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Anaerobic glycolysis and mitochoondria

Anaerobic glycolysis and mitochondria

The citric acid cycle (CAC) – also known as the tricarboxylic acid (TCA) cycle or the Krebs cycle – is a series of chemical reactions used by all aerobic organisms to release stored energy through the oxidation of acetyl-CoA derived from carbohydrates, fats, and proteins into carbon dioxide and chemical energy in the form of adenosine triphosphate (ATP). The citric acid cycle is a key metabolic pathway that connects carbohydrate, fat, and protein metabolism. In eukaryotic cells, the citric acid cycle occurs in the matrix of the mitochondrion.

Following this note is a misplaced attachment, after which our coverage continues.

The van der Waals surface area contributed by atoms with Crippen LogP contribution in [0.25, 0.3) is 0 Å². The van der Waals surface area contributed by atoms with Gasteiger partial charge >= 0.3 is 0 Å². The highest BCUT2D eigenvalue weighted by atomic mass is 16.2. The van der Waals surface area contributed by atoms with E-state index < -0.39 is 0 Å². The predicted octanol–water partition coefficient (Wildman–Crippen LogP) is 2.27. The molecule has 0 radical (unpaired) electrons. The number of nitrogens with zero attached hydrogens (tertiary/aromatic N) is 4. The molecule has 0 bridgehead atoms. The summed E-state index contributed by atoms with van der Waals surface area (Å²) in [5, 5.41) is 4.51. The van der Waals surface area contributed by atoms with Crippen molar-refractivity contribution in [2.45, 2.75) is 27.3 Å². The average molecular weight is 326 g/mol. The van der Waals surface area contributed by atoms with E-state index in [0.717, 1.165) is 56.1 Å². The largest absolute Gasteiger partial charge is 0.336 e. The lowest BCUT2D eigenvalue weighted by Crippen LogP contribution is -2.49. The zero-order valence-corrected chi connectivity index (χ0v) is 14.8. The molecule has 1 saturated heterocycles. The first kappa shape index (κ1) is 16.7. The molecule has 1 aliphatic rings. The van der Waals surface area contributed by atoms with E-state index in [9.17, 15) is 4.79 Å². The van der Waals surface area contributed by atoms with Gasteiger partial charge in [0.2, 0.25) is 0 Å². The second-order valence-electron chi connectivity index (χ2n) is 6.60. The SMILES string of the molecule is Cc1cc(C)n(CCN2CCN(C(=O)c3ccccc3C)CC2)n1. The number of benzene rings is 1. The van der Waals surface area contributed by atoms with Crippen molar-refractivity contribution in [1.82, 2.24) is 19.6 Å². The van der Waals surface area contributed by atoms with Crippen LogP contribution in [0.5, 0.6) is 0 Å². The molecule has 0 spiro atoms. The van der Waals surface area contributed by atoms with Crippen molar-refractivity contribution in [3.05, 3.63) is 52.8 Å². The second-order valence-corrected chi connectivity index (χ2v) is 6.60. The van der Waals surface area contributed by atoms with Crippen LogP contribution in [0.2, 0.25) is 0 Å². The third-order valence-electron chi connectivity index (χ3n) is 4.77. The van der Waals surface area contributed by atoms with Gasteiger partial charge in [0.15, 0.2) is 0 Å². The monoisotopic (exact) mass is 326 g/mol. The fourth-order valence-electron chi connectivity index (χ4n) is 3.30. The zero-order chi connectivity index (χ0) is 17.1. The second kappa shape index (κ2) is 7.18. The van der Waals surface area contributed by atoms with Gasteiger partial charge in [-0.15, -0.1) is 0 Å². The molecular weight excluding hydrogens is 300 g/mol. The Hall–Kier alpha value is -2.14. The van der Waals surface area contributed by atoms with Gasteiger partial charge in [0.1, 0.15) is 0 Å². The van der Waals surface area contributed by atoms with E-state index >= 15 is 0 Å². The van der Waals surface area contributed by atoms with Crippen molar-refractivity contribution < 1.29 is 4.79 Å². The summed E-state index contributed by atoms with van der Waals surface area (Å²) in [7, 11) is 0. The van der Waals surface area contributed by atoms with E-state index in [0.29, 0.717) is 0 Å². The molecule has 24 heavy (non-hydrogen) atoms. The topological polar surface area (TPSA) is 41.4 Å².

Mitochondria generate most of the cell’s supply of ATPs, used as a source of chemical energy. A mitochondrion is a double-membrane-bound organelle found in most eukaryotic organisms. In this video, Prof. Hsieh will explain how the food energy generated by our body and the roles of mitochondria.

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Nutrition and Disease Prevention

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